“Nitro Piston offers an advantage in longevity in modern spring guns that operate at the velocities that people want,” Schultz said.

“When you are using a mechanical spring in an airgun, you are just doing bad things to the spring,” Schultz adds. “A rule of thumb in engineering is that you don’t want to stress a spring past 50% compression to maintain reliability, but that doesn’t work in a spring gun. Instead, you compress the spring almost 100%. You take up almost all the gap between the spring coils to get ultimate performance, and that tends to weaken the spring.  And if you leave it cocked, you’re taking some life out of the spring. So you use special materials and do special heat treatments to deal with that, but you’re basically fighting a losing battle.”

“But a gas ram, Nitro Piston, powerplant eliminates the weak link in the system. The gas doesn’t care if it is compressed, it’s not going to degrade the life of the powerplant,” he says. “A life of 5,000 shots is probably a good rule for estimating spring life in an average spring-piston powerplant. The life of a Nitro Piston powerplant is easily twice that, and at the end of that time, it will shoot close to the original numbers. It’s either working completely fine, or it’s not working at all.”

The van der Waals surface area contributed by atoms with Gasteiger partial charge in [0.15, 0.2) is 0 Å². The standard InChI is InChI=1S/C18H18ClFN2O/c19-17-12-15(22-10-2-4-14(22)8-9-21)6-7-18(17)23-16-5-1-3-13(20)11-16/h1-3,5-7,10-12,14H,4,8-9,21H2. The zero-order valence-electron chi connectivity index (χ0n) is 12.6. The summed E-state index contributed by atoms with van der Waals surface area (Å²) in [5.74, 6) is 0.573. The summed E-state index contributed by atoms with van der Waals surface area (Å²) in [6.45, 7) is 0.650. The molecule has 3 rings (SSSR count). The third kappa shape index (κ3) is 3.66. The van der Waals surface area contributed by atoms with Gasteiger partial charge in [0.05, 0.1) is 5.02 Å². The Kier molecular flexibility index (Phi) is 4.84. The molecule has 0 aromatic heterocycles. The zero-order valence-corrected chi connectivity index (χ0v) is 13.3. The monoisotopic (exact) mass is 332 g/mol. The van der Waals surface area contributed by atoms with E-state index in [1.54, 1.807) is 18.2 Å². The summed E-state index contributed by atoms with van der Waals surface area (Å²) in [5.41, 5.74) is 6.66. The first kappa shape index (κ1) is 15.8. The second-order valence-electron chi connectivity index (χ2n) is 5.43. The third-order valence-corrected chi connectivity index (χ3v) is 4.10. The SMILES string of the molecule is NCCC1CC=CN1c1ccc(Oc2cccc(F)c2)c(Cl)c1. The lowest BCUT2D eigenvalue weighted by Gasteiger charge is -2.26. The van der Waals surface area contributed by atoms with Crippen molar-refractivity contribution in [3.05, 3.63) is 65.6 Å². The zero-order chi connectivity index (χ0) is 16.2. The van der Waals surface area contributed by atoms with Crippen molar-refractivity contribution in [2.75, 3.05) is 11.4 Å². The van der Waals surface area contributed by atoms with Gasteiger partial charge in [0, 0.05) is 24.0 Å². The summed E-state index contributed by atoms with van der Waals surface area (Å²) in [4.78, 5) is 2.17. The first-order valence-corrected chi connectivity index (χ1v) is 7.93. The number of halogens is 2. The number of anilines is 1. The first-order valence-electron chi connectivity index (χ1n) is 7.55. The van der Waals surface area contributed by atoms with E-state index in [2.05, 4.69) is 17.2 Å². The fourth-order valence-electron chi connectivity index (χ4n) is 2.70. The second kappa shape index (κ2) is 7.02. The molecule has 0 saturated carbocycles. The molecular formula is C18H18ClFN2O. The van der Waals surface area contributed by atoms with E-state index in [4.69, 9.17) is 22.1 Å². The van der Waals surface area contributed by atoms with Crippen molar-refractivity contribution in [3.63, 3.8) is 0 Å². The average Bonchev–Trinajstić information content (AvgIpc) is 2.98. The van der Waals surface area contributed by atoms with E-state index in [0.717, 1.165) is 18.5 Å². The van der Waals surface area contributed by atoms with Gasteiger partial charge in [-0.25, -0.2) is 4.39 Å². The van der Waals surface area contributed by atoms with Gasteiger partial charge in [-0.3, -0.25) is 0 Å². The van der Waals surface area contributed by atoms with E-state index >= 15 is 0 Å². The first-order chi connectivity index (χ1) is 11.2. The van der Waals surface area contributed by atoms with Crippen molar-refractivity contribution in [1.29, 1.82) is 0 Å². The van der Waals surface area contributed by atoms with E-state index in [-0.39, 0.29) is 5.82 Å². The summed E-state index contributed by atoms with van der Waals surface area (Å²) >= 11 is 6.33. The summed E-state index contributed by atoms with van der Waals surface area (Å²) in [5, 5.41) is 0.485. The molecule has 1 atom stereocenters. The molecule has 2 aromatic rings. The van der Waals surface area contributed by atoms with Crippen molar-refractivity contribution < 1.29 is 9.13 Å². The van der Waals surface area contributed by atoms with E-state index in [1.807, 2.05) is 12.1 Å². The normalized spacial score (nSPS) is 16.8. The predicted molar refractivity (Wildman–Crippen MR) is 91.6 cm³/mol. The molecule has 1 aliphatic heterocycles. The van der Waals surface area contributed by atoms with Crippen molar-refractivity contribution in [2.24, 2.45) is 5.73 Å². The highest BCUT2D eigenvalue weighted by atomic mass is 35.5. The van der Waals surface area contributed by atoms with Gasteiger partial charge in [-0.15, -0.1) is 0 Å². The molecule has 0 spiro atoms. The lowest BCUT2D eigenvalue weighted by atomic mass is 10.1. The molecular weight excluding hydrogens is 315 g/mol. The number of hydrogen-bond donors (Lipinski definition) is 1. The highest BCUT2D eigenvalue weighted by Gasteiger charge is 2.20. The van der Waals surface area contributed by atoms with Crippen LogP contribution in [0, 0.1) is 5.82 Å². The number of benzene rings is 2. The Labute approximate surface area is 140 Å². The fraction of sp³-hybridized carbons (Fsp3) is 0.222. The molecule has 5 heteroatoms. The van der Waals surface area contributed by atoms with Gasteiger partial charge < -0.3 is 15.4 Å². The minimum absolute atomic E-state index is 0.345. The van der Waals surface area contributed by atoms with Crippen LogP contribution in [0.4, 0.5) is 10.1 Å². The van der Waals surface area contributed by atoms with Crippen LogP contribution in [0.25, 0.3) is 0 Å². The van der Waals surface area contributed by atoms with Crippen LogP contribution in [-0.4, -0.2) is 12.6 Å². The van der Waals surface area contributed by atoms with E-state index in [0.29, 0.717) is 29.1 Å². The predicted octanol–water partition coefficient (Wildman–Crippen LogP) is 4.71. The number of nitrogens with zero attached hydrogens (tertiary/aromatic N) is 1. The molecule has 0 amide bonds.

Schultz adds that a Nitro Piston powerplant has few moving parts, there is no spring torque, no vibration, no need for spring guides. “To make a spring powerplant really quiet and vibration free, you have to custom fit inner and outer spring guides because every spring is slightly different,” he says. “You don’t have to do that with a Nitro piston powerplant. There are billions of gas springs in use throughout the world. Automobile manufactures have adopted them because of their reliability, and we know how to make them with high precision. With a Nitro Piston gas spring powerplant in your airgun, you get a lot of the advantages of an expensive, custom-tuned powerplant at a more affordable price.”

Til next time, aim true and shoot straight.

–          Jock Elliott

One of the great things about doing a blog like this is that it lets me give free reign to my curiosity. If an airgun looks interesting, I give the good folks at Airguns of Arizona a call. If they have a sample of the airgun I’d like to see on hand, pretty soon it’s on the way to me. (Some of the extremely popular guns are just about impossible to keep in stock, so for those I’m on a waiting list.)

The HW90 is one smooth-shooting air rifle.